Even as the U.S. Treasury yield curve rings recessionary alarm bells, investors in corporate bonds have largely shrugged their shoulders.
Highly indebted firms are seen as a “canary in the coal mine” for a potential recession because their ability to pay down their obligations is sensitive to slowing economic growth. The lack of a protracted selloff in debt issued by sub-investment-grade-rated corporations has therefore been cited by those who remain confident that the U.S. economy can sustain its record expansion.
“Along with the equity market, the corporate bond market continues to send a much more positive signal for the outlook than the yield curve,” said Jim O’Sullivan, chief economist for High Frequency Economics, in a Tuesday note.
Last month, the spread between the 2-year Treasury note yield
and the 10-year note rate
saw its deepest inversion since 2007, falling to negative 5 basis points on Aug. 27. An inversion along that measure has preceded the last seven recessions, though the timing between an inversion and an eventual economic downturn varies widely.
Yet investors in corporate bonds were unperturbed by talk of a recession.
“The markets are caught between two stools, as the bond market is rallying on slowing global economic data, while the risk markets are not reacting in similar fashion,” said Sean Simko, head of fixed-income portfolio management at SEI Investments, in emailed comments.
The yield premium that investors demand in return for owning a basket of benchmark bonds over risk-free Treasurys, or the credit spread, stood at 4.13 percentage points on Sept. 2, up from around 3.93 percentage points on July 26, a day before President Donald Trump imposed 10% tariffs on all remaining untaxed U.S. Chinese imports, according to an index provided by ICE Data Services.
That’s well below the post-crisis average of around 4.81 percentage points, according to CreditSights. Wider credit spreads can reflect when investors are less willing to take risks in search for yield.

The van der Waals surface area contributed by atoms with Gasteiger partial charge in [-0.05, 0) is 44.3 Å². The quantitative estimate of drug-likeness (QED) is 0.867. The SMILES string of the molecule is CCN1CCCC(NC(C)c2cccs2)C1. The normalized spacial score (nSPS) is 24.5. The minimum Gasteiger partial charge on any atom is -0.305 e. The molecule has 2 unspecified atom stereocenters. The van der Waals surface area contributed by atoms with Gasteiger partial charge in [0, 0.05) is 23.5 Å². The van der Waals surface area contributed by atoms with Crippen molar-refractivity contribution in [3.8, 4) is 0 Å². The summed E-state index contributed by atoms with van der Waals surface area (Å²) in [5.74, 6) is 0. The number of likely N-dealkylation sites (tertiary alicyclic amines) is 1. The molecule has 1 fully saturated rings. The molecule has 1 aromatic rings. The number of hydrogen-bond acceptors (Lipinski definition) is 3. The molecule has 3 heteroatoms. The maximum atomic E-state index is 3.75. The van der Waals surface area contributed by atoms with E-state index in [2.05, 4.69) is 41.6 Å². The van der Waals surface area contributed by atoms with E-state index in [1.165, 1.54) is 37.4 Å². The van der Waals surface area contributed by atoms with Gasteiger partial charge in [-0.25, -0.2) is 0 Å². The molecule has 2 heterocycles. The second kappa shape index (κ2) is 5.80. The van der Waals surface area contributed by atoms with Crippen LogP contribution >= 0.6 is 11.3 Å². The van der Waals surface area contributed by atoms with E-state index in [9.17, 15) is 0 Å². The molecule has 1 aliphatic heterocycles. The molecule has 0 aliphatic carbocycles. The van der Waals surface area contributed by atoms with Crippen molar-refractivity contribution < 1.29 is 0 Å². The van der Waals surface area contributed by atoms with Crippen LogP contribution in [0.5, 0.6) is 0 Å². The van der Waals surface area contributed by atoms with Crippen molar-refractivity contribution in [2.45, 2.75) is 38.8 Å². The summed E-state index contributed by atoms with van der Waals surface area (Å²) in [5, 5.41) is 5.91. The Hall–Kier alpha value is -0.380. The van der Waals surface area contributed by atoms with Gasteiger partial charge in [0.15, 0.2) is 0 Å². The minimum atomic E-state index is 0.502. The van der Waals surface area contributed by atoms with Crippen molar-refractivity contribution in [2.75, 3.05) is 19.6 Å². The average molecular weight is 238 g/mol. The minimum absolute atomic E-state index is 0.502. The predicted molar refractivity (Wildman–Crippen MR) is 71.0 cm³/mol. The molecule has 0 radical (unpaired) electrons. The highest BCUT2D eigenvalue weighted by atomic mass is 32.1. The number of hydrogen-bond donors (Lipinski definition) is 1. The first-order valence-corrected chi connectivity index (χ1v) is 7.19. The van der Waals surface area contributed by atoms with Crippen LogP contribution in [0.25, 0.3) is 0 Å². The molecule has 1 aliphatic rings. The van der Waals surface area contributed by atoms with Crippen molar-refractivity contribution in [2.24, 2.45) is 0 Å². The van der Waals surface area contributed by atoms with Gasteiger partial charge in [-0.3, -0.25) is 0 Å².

O’Sullivan said the recession probability in the next 12 months based on high-yield credit spreads stood at 14%. On the other hand, the New York Fed’s recession-probability model, which looks at the yield spread between the 3-month bill
and 10-year note, estimated a 41% chance of an economic downturn. This yield-curve measure has been inverted since May.
The resilience of corporate bond prices and credit spreads to global growth fears and trade uncertainty could indicate expectations for corporate defaults to remain limited in the future, Robert Robis, chief fixed-income strategist at BCA Research, told MarketWatch.
He also pointed out that corporate earnings haven’t declined as much as investors had worried in the second quarter.
Earnings for S&P 500
constituents fell by 0.4% in the second-quarter, with 75% of the listed companies reporting earnings that exceeded analysts’ consensus estimates, according to FactSet.
The lack of big ripples in credit spreads, said Robis, could also reflect the challenges of illiquidity in corporate bonds. Investors who wanted to cut down their holdings of corporate debt could take some time to offload their portfolio of securities without incurring discounts. The alternative to rising recession risks and geopolitical worries was simply to increase holdings of highly liquid government bonds.
“It’s easier to buy government bonds, instead of cutting back on corporate debt,” said Robis.
Most of all, investors in corporate debt say economic growth has remained resilient. The U.S. expanded at an annualized pace of 2% between April and June.
Corporate bond buyers say households will power the economy forward, with a personal savings rate of 7.7% among U.S. households in July indicating that consumers have room in their budgets to keep spending. On the employment front, job gains have not slowed dramatically, nor has the jobless rate moved upward from multidecade lows.
“If you look at the economy objectively, it’s hard to conclude we’re going to be in a recession in 2020,” said Gautam Khanna, senior portfolio manager at Insight Investment, in an interview.
The confidence in the strength of U.S. consumers has helped ease worries that a weak manufacturing sector will act as a harbinger of a recession. The Institute for Supply Management’s manufacturing gauge fell to a reading of 49.1 in August on Tuesday, suggesting that factory activity may have shrunk under the weight of unrelenting trade uncertainty.
“At this point data such as the ISM report is not a strong enough catalyst to the reverse” demand for corporate bonds, said Simko, who added that easy monetary policy among global central banks would continue to spur demand for higher-income-producing assets.